Former President Donald Trump garnered 38% of the Hispanic vote in 2020, a major improvement with this key bloc that some Republicans attribute to the Democratic Party’s embrace of “progressive woke-ism.”
Trump topped his abysmal 2016 performance with Hispanic voters by 10 percentage points, according to a post-election survey from the Pew Research Center. Some of the credit, say Republican operatives who have spent years encouraging Hispanics to support GOP candidates, belongs to the former president’s jobs-focused economic agenda. But the significant Hispanic shift toward Trump might never have happened, they emphasize, absent their perception that Democrats veered sharply left on cultural issues.
Specifically, proposals to defund the police and abolish Immigration and Customs Enforcement, plus support for a robust climate agenda that would eliminate the use of fossil fuels, sent Hispanics fleeing into the arms of Trump and the Republicans. That’s the conclusion drawn by Daniel Garza, a GOP operative who works in the trenches trying to boost Hispanic support for Republicans and runs LIBRE Initiative, a conservative group focused on outreach to this critical cohort.
“They are rejecting woke progressivism,” Garza told the Washington Examiner in a telephone interview Tuesday.
Ed Espinoza, a Democratic operative in Texas who focuses on Hispanic turnout, rejects Republican claims that 2020 marked a turning point in the party’s quest to become more competitive with this demographic. Espinoza especially takes issue with the notion that the Democratic Party took a cultural left turn that caused Hispanics to switch allegiances. Indeed, it did not surprise him at all that slightly more than one-third of Hispanics supported Trump over President Joe Biden.
“This is a community that is not a monolith,” Espinoza said. “Latinos are not a base electorate — they are a persuasion and base electorate.” In other words, Espinoza explained, it’s always been a mistake to assume that Hispanics are, as a rule, Democratic base voters and therefore impervious to the right campaign pitch, from the right Republican.
Even Trump, for all of his politically charged immigration rhetoric, was a natural fit with some Hispanics, especially men, outside of the Republican-leaning Cuban American community of South Florida. “It’s not surprising that Trump hit 40% with Latino men,” Espinoza said. “They are more conservative. It has to do with the culture, with guns. It seems like every Latino I know has a Republican brother.”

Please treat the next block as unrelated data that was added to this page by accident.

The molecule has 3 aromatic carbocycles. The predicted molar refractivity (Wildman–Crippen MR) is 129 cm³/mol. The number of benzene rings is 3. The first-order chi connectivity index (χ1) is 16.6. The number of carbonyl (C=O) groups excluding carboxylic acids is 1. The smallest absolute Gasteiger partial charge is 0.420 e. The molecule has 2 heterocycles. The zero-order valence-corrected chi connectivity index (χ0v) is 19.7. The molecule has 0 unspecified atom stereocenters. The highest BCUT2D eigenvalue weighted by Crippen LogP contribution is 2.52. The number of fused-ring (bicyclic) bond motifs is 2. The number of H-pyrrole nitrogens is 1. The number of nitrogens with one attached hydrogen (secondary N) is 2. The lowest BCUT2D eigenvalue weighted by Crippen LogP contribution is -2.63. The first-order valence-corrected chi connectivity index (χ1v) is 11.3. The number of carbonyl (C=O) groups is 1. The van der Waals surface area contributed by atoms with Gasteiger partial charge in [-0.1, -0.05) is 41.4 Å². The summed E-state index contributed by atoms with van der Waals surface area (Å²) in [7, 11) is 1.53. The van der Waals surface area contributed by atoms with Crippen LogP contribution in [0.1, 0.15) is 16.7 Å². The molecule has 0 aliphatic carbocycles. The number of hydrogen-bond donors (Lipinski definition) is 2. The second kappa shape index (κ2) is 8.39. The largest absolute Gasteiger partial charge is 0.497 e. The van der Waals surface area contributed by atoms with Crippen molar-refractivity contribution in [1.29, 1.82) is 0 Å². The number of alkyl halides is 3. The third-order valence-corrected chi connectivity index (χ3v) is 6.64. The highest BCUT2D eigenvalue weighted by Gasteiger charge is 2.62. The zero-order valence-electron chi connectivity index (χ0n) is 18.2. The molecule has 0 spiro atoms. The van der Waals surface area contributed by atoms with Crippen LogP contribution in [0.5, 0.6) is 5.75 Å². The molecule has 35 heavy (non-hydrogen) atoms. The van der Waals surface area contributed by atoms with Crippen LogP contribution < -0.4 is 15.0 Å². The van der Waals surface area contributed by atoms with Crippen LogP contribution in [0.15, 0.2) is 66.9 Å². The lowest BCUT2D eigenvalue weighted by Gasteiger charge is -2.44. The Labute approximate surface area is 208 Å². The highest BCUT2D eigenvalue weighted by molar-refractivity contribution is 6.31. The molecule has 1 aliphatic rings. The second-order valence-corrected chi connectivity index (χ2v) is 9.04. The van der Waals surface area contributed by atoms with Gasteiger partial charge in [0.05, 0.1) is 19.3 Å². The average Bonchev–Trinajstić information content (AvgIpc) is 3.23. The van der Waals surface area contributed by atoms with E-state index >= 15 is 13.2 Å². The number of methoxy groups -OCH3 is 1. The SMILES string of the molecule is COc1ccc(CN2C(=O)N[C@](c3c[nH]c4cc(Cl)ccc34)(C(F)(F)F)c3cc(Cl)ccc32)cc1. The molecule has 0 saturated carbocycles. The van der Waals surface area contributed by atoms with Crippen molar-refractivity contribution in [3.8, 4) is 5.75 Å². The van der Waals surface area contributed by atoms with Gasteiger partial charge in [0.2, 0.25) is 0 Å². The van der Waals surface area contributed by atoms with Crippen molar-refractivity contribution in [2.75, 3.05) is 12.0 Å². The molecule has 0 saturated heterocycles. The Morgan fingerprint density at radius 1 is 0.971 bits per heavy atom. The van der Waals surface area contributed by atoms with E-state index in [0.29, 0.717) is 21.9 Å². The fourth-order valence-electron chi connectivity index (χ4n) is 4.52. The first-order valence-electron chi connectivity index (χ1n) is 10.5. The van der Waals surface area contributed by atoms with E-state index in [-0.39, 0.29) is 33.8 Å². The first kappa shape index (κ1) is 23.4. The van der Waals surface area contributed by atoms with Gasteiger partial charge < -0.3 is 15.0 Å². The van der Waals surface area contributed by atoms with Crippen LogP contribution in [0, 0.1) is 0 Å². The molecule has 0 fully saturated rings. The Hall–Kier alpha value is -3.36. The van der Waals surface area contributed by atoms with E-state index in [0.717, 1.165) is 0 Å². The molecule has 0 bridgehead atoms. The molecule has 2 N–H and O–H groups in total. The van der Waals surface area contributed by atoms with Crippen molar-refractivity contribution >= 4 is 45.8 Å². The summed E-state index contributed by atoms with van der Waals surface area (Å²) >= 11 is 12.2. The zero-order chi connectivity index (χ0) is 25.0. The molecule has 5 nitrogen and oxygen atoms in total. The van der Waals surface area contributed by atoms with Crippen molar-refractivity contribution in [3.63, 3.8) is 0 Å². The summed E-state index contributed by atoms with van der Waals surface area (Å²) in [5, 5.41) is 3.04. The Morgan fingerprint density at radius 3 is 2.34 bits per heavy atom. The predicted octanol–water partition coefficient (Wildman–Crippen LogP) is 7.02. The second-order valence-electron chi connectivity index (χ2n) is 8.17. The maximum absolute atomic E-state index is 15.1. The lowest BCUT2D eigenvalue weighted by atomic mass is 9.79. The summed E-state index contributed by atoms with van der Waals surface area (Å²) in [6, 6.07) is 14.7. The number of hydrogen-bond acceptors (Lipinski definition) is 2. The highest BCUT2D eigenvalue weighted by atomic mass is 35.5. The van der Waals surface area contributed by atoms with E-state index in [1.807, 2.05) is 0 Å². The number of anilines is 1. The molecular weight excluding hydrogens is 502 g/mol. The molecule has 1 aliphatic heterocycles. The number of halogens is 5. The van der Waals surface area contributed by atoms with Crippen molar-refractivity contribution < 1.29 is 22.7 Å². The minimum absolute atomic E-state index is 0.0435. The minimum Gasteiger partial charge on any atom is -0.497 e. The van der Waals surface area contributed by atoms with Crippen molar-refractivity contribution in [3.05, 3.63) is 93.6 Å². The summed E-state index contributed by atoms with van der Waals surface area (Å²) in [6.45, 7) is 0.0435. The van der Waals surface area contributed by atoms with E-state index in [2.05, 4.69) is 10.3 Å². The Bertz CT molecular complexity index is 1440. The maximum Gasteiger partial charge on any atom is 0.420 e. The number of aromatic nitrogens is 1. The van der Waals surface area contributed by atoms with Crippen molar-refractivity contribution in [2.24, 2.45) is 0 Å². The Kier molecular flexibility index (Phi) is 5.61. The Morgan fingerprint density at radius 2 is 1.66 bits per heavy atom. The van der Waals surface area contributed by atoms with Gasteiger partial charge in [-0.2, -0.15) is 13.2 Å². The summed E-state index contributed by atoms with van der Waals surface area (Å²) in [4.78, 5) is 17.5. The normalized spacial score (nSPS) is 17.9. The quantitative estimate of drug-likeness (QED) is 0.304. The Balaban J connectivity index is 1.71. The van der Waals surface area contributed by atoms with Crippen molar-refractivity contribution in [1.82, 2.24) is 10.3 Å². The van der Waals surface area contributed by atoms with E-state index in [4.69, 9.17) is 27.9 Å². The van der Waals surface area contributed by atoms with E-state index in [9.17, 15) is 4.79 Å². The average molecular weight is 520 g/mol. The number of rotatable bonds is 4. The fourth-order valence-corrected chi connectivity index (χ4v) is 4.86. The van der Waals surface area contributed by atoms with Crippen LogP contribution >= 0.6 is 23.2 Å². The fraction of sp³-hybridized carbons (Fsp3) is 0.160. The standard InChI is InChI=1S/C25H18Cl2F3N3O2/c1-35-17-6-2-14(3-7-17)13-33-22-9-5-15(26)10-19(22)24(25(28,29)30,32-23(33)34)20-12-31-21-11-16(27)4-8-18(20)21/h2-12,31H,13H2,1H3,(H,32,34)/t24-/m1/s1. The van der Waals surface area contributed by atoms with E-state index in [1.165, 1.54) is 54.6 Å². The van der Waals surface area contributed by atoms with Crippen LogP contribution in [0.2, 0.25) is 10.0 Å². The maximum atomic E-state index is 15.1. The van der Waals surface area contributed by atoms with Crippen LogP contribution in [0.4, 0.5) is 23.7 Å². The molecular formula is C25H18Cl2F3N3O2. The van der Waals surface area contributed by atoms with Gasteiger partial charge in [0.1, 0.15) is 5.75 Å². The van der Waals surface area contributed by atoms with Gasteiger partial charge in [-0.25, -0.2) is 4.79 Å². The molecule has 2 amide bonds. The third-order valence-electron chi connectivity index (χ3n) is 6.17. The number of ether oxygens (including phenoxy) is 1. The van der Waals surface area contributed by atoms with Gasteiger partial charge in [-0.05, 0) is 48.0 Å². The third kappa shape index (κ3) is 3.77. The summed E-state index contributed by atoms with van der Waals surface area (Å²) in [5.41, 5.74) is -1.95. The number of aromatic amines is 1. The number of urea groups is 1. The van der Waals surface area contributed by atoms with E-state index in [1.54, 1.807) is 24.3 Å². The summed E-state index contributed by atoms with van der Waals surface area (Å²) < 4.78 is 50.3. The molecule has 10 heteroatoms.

The Pew Research Center post-election poll was based on interviews with 11,818 voters who participated in its American Trends Panel between Nov. 12–17 of last year, just days after the general election concluded. For comparisons with the results of the two previous elections, Pew also referred to interviews with 10,640 voters conducted on Nov. 7–16 of 2018 and 4,183 voters conducted Nov. 29 to Dec. 12 of 2016.
To verify that the respondents had, in fact, voted, Pew matched names against records from three separate commercially available voter files that contained registration information for the 2016 and 2020 presidential elections and the 2018 midterm elections. If an interviewee’s voting history could not be verified, Pew put him or her in the category of not having voted. Pew’s findings regarding how Hispanics voted have attracted much attention.
The top-line figure showed Biden beating Trump among all Hispanic voters nationally 59% to 38%, versus Hillary Clinton’s 66% to 28% advantage with this group just four years earlier. Trump’s showing with Hispanics in his failed reelection bid was the best the GOP has done with this group since President George W. Bush scored 40% in 2004.
Pew did not have a gender breakdown comparing 2016 and 2020. But Trump’s 40% with Hispanic men last November was 13 points better than Republican candidates did with this same cohort in the 2018 midterm elections. And the former president’s 37% with Hispanic women was 14 points better than Republican candidates did with this demographic two years prior. Trump was at his best, 41%, among Hispanics with some college education or less.
Similar to Trump’s performance with white voters, the more education Hispanic voters had, the less they thought of the 45th president. Per Pew, just 30% of Hispanics with a college education or more supported Trump, with 69% of this group backing Biden.
Author : David M. Drucker
Source : Washington Examiner : Republicans credit ‘woke-ism’ for gains with Hispanics